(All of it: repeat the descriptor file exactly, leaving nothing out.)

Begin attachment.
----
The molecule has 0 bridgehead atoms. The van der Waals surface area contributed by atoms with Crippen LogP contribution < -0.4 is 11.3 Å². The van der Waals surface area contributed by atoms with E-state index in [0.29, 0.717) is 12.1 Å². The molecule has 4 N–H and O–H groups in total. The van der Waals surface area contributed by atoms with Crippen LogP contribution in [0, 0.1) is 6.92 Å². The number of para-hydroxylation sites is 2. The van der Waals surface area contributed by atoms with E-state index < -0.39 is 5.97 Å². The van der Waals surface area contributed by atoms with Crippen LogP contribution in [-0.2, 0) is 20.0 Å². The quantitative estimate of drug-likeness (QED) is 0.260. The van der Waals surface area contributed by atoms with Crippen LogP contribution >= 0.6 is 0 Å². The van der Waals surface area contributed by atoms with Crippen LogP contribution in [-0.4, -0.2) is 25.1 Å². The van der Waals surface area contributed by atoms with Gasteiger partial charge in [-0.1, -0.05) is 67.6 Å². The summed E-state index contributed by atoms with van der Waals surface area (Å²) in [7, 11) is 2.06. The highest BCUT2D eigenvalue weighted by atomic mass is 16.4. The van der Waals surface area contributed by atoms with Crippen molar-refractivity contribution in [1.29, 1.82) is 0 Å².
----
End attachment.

The molecule has 0 bridgehead atoms. The van der Waals surface area contributed by atoms with Crippen LogP contribution < -0.4 is 11.3 Å². The van der Waals surface area contributed by atoms with E-state index in [0.29, 0.717) is 12.1 Å². The molecule has 4 N–H and O–H groups in total. The van der Waals surface area contributed by atoms with Crippen LogP contribution in [0, 0.1) is 6.92 Å². The number of para-hydroxylation sites is 2. The van der Waals surface area contributed by atoms with E-state index < -0.39 is 5.97 Å². The van der Waals surface area contributed by atoms with Crippen LogP contribution in [-0.2, 0) is 20.0 Å². The quantitative estimate of drug-likeness (QED) is 0.260. The van der Waals surface area contributed by atoms with Crippen LogP contribution >= 0.6 is 0 Å². The van der Waals surface area contributed by atoms with Crippen LogP contribution in [-0.4, -0.2) is 25.1 Å². The van der Waals surface area contributed by atoms with Gasteiger partial charge in [-0.1, -0.05) is 67.6 Å². The summed E-state index contributed by atoms with van der Waals surface area (Å²) in [7, 11) is 2.06. The highest BCUT2D eigenvalue weighted by atomic mass is 16.4. The van der Waals surface area contributed by atoms with Crippen molar-refractivity contribution in [1.29, 1.82) is 0 Å².